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Wednesday, October 16, 2013

Posted By on Wed, Oct 16, 2013 at 9:00 AM

More donors than ever participated in the Pittsburgh Foundation’s fifth annual 24-hour race for matching funds for local nonprofits. But fewer overall dollars were given — something that might have more to do with a PittsburghGives rule change than with locals’ generosity.

Nearly 18,200 donors participated on Oct. 3, contributing $6.4 million to more than 720 groups, according to a statement from the Pittsburgh Foundation. That's up from 17,719 donors last year.

Combined with $750,000 in matching funds administered by the Pittsburgh Foundation, the donations placed about $7.15 million into the groups’ coffers. (A Day of Giving for Westmoreland County channeled a total of $575,000 to groups based there.)

However, despite the increase in people giving, the $6.4 million in public donations was a drop of nearly 10 percent from last year’s record of $7 million.

Given the regular growth in donations to PittsburghGives over the years, that drop likely had to do with the initiative's new rules for matching funds. This year, for the first time, only the first $1,000 given by each individual to any group would be matched. The previous cap was $10,000.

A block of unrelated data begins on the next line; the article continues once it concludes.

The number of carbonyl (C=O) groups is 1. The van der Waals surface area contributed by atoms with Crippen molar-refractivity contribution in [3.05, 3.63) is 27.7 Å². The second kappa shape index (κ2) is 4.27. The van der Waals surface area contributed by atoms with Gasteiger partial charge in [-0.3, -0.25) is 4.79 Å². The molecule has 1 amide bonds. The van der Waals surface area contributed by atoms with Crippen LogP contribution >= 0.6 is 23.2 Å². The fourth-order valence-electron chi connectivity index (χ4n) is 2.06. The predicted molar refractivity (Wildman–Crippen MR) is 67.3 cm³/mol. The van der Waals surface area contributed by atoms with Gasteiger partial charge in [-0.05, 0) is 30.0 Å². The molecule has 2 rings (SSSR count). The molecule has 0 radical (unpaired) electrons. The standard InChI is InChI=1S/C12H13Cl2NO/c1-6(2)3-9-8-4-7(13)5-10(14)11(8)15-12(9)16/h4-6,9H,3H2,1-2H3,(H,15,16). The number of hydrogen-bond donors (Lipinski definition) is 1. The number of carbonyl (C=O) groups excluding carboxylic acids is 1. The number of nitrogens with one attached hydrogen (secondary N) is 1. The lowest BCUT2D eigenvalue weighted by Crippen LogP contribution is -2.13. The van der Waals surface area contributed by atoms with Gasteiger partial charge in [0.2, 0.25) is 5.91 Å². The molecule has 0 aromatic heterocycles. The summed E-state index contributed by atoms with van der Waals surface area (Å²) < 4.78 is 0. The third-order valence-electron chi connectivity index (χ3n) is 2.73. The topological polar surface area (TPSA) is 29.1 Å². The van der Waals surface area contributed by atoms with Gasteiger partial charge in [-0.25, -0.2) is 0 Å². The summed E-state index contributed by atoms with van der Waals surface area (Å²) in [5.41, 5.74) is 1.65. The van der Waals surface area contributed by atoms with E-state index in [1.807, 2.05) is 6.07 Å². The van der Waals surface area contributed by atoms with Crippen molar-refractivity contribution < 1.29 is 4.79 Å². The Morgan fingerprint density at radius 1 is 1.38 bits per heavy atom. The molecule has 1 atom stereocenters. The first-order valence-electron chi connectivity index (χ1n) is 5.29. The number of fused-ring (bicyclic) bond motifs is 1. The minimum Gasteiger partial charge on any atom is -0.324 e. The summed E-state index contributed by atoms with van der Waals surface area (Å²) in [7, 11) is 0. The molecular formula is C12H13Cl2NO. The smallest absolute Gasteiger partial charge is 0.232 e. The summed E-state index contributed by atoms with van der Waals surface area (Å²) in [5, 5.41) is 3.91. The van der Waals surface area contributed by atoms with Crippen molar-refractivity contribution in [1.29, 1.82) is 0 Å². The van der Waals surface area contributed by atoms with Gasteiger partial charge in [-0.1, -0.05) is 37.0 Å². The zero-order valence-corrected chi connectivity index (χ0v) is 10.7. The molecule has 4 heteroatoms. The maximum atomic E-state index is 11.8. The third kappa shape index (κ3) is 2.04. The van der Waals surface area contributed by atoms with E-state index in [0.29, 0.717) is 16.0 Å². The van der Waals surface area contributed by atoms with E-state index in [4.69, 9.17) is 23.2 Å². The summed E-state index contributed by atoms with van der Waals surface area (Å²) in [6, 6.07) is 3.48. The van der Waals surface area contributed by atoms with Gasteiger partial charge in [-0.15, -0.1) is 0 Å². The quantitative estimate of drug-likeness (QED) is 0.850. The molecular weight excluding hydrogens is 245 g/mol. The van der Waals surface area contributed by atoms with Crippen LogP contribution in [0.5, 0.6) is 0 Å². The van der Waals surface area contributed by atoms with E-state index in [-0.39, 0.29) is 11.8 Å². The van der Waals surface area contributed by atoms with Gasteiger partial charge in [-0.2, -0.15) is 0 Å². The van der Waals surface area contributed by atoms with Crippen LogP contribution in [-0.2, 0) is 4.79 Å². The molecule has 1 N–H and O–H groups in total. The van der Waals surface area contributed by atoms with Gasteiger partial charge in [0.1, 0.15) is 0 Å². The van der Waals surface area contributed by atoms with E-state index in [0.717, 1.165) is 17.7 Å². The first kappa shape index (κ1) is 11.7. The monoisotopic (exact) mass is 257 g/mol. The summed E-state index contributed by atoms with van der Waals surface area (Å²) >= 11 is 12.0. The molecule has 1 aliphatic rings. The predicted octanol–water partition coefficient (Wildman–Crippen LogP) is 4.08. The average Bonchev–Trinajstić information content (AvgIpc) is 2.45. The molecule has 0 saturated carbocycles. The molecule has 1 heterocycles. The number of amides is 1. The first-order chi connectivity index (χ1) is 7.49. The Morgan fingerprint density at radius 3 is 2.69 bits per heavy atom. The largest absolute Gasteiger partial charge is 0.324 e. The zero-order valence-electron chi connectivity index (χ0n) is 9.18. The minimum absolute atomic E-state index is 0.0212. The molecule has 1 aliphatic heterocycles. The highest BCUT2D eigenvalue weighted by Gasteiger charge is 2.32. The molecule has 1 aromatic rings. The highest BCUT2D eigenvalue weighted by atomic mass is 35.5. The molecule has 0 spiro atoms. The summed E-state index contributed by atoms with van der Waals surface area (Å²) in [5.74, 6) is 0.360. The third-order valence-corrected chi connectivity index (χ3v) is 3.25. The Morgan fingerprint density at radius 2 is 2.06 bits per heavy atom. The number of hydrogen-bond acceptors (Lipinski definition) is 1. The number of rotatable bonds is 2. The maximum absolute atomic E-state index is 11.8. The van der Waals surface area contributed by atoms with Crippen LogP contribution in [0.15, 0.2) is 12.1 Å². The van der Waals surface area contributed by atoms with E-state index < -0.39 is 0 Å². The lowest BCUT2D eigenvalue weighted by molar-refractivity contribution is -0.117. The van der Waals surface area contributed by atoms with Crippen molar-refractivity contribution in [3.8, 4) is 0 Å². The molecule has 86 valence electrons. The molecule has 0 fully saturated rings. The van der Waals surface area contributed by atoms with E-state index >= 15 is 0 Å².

Pittsburgh Foundation spokesperson Christopher Whitlach said the lowered cap was meant to spread donations around more and increase the match percentage, measured in cents per dollar.

In Allegheny County, every donor dollar given this year became $1.13 for a favored group, up from $1.09 last year. And gifts of under $1,000, which last year totaled $4.1 million, this year totaled $6.8 million.

The group with the most donors was the Greater Pittsburgh Community Food Bank, with 1,245 donors. Next was the Carnegie Library of Pittsburgh (1,010), followed by 90.5 WESA (769), Animal Friends Inc. (757), WQED Multimedia (743) and the Animal Rescue League of Western PA (742).

In terms of funds donated by the public (not counting matching funds), the biggest recipients were the Pittsburgh Symphony Orchestra (($191,547), the Food Bank ($176,137), Central Catholic High School ($122,640), Jewish Federation of Pittsburgh ($118,141), the Pittsburgh Cultural Trust ($115,544), Rodef Shalom Congregation ($98,652) and the Carnegie Library of Pittsburgh ($95,538).

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Wednesday, October 2, 2013

Posted By on Wed, Oct 2, 2013 at 1:10 PM

The Pittsburgh Cultural Trust and cartoonist Joe Wos have reached an agreement over Wos’ use of the image of the giant rubber duck that’s part of the Trust’s Pittsburgh International Festival of Firsts.

The gist is that the Trust won’t object to Wos’ “Quack N’ At” T-shirts as long as all of the proceeds benefit The Toonseum, the nonprofit museum of cartoon art he runs Downtown.

Wos had previously said that only a portion of the proceeds from T-shirt sales would benefit the Toonseum.